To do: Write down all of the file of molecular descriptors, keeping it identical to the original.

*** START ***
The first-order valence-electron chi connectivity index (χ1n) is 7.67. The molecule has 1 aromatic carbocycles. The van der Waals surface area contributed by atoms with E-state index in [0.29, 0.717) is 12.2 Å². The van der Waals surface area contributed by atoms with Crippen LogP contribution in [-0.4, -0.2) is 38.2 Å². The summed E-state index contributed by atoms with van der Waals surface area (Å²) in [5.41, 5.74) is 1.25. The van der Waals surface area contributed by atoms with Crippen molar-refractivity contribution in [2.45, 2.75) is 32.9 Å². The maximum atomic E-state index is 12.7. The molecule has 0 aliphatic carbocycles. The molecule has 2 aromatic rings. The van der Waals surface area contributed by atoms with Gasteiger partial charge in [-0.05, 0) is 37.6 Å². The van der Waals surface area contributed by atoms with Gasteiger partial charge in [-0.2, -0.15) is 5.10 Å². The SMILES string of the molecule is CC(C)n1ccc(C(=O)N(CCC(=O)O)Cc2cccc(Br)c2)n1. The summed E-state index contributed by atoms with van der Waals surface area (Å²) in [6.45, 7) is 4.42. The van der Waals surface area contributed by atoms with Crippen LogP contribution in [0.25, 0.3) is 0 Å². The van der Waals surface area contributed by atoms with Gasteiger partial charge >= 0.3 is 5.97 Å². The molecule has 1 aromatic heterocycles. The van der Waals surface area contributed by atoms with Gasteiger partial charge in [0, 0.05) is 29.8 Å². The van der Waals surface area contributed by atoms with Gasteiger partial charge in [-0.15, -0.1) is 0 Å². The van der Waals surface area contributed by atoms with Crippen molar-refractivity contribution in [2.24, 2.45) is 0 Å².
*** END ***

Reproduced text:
The first-order valence-electron chi connectivity index (χ1n) is 7.67. The molecule has 1 aromatic carbocycles. The van der Waals surface area contributed by atoms with E-state index in [0.29, 0.717) is 12.2 Å². The van der Waals surface area contributed by atoms with Crippen LogP contribution in [-0.4, -0.2) is 38.2 Å². The summed E-state index contributed by atoms with van der Waals surface area (Å²) in [5.41, 5.74) is 1.25. The van der Waals surface area contributed by atoms with Crippen molar-refractivity contribution in [2.45, 2.75) is 32.9 Å². The maximum atomic E-state index is 12.7. The molecule has 0 aliphatic carbocycles. The molecule has 2 aromatic rings. The van der Waals surface area contributed by atoms with Gasteiger partial charge in [-0.05, 0) is 37.6 Å². The van der Waals surface area contributed by atoms with Gasteiger partial charge in [-0.2, -0.15) is 5.10 Å². The SMILES string of the molecule is CC(C)n1ccc(C(=O)N(CCC(=O)O)Cc2cccc(Br)c2)n1. The summed E-state index contributed by atoms with van der Waals surface area (Å²) in [6.45, 7) is 4.42. The van der Waals surface area contributed by atoms with Crippen LogP contribution in [0.25, 0.3) is 0 Å². The van der Waals surface area contributed by atoms with Gasteiger partial charge >= 0.3 is 5.97 Å². The molecule has 1 aromatic heterocycles. The van der Waals surface area contributed by atoms with Gasteiger partial charge in [0, 0.05) is 29.8 Å². The van der Waals surface area contributed by atoms with Gasteiger partial charge in [-0.15, -0.1) is 0 Å². The van der Waals surface area contributed by atoms with Crippen molar-refractivity contribution in [2.24, 2.45) is 0 Å².